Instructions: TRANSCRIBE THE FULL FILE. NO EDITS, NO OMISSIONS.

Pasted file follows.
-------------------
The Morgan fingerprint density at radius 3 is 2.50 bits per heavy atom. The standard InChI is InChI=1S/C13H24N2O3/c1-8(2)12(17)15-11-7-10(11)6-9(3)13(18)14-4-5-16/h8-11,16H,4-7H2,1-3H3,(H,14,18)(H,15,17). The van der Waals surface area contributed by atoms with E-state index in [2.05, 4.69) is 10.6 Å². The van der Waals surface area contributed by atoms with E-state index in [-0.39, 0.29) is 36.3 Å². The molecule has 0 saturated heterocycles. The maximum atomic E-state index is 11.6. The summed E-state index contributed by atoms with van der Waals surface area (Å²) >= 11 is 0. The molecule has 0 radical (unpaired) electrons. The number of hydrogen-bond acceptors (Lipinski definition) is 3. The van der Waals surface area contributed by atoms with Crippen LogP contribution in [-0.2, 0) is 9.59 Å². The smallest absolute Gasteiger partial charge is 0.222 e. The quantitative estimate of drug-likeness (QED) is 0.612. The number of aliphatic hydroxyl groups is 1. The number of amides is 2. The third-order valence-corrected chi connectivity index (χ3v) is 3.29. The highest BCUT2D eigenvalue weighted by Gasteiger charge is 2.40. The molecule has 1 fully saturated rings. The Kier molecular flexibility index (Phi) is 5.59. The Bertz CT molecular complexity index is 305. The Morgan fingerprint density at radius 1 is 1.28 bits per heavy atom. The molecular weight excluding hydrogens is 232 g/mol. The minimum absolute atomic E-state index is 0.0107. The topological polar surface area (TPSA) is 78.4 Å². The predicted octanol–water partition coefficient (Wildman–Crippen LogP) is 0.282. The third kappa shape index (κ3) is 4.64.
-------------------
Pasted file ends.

The Morgan fingerprint density at radius 3 is 2.50 bits per heavy atom. The standard InChI is InChI=1S/C13H24N2O3/c1-8(2)12(17)15-11-7-10(11)6-9(3)13(18)14-4-5-16/h8-11,16H,4-7H2,1-3H3,(H,14,18)(H,15,17). The van der Waals surface area contributed by atoms with E-state index in [2.05, 4.69) is 10.6 Å². The van der Waals surface area contributed by atoms with E-state index in [-0.39, 0.29) is 36.3 Å². The molecule has 0 saturated heterocycles. The maximum atomic E-state index is 11.6. The summed E-state index contributed by atoms with van der Waals surface area (Å²) >= 11 is 0. The molecule has 0 radical (unpaired) electrons. The number of hydrogen-bond acceptors (Lipinski definition) is 3. The van der Waals surface area contributed by atoms with Crippen LogP contribution in [-0.2, 0) is 9.59 Å². The smallest absolute Gasteiger partial charge is 0.222 e. The quantitative estimate of drug-likeness (QED) is 0.612. The number of aliphatic hydroxyl groups is 1. The number of amides is 2. The third-order valence-corrected chi connectivity index (χ3v) is 3.29. The highest BCUT2D eigenvalue weighted by Gasteiger charge is 2.40. The molecule has 1 fully saturated rings. The Kier molecular flexibility index (Phi) is 5.59. The Bertz CT molecular complexity index is 305. The Morgan fingerprint density at radius 1 is 1.28 bits per heavy atom. The molecular weight excluding hydrogens is 232 g/mol. The minimum absolute atomic E-state index is 0.0107. The topological polar surface area (TPSA) is 78.4 Å². The predicted octanol–water partition coefficient (Wildman–Crippen LogP) is 0.282. The third kappa shape index (κ3) is 4.64.